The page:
In Defense Of The Rockbridge SPCA

DANNY, held by kennel supervisor Katelyn Smith, is one of the cats available for adoption at the Rockbridge Area SPCA.

DANNY, held by kennel supervisor Katelyn Smith, is one of the cats available for adoption at the Rockbridge Area SPCA.

The Rockbridge Area SPCA saved 459 of the 737 cats brought to its shelter last year. That’s a save rate of just over 62 percent. In addition to the 84 cats that were adopted out to new homes, another 375 were transferred to “no kill” rescue shelters outside of the Rockbridge area, including 55 that were taken out-of-state.

“If we did not take in feral cats, we would have a 90 percent save rate,” SPCA director Tara Rodi points out. Asked why the number of cats euthanized

Asked why the number of cats euthanized at the SPCA climbed from 14 percent in 2018 to 28 percent in 2019, Rodi explained that the numbers vary from year to year – “it’s a roller coaster” – because of circumstances beyond the SPCA’s control. For instance, the SPCA received 146 cats last year that were the result of six different hoarding situations. A lot of these cats were sick and had to be put down.

“We are not putting down healthy, adoptable pets – cats or dogs,” insists Rodi. “We haven’t since I’ve been here the past five years.”

Rodi was responding to criticism about the SPCA’s adoption and euthanasia rates for 2019, as reported by the Virginia Department of Agricultural and Consumer Services. Two local residents recently approached Rockbridge area government officials to complain about the numbers, even suggesting that the local tax subsidies for the shelter be given to a different organization.

Rodi says she would have no qualms about the Rockbridge area governments redirecting the funding elsewhere, if another organization agrees to take over responsibility for accepting feral cats. “We would be more than happy to have the localities bid out the service of taking in feral cats,” she said.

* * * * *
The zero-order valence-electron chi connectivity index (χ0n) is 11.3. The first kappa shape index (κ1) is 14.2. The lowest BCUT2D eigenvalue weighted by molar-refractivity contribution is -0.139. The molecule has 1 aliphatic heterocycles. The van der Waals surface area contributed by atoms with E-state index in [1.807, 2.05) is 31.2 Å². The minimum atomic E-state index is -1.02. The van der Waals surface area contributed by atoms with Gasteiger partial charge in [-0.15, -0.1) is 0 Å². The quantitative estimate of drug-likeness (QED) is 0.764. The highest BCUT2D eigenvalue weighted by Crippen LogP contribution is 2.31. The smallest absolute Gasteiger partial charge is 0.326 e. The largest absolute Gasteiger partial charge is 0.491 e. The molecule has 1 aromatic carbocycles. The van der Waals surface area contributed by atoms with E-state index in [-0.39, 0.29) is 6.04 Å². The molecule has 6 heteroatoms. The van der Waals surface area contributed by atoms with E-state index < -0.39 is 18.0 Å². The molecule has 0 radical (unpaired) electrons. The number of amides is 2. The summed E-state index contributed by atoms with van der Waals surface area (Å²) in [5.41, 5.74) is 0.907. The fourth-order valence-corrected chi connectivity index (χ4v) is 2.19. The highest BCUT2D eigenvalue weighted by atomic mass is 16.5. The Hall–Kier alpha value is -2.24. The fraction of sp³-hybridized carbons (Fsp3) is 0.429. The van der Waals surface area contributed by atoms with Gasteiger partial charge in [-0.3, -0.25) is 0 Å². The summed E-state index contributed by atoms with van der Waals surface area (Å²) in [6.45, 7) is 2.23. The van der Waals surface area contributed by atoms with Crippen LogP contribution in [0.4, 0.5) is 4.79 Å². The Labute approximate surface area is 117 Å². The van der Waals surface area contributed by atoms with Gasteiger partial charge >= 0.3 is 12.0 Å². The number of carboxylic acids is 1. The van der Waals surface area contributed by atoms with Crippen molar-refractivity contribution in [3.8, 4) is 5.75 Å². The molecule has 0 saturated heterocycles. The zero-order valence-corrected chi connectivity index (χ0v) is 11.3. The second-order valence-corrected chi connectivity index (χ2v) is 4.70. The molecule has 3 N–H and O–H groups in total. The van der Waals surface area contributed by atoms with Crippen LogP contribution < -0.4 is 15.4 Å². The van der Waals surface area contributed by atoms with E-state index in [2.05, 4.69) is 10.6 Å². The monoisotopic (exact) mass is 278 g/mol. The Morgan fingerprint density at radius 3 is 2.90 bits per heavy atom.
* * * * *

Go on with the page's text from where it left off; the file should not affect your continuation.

In fact, she continued, “I’m putting together a policy to present to the [SPCA] board that we no longer take in feral cats. We’re going to look at this. This is so much of a headache for us. Staff would no longer be in danger [from being bitten or scratched]. The numbers [on euthanasia] would improve.”

All Virginia localities must have a designated shelter where feral cats can be taken. Unfortunately, many of these cats are diseased and/ or too wild to become pets. In such cases, there is no other choice but to humanely euthanize them. If another entity were to take on this sad task, it would have to do so in conformity with state law and report the numbers to the VDACS.

The SPCA has a well-trained staff and hundreds of volunteers who are trying mightily to address the complex issues that have been raised. It is our hope that everyone in our community who takes an interest in the well-being of stray cats and dogs would work together toward a common purpose.

Spaying and neutering initiatives have been and ought to continue to be at the forefront of these efforts. The SPCA has launched a new program in which it is offering financial assistance to pet owners who can’t afford the cost of spaying and neutering. Those who utilize this service must meet certain income criteria.

As we reported last week, another local animal welfare organization, Cats Unlimited, was able to spay and neuter 700 cats in the Rockbridge area last year. That is truly commendable. We hope these good works continue.

Our three local governments may want to consider adopting a cat ordinance that would require owners to have their cats vaccinated against rabies. Such an ordinance would encourage responsible pet ownership and help with the control of the stray population. Local animal hospitals periodically offer rabies vaccination clinics at reduced costs.

We are fortunate to have so many compassionate people in our community who truly care about the welfare of their fellow creatures. It is our hope that these folks not work at cross purposes.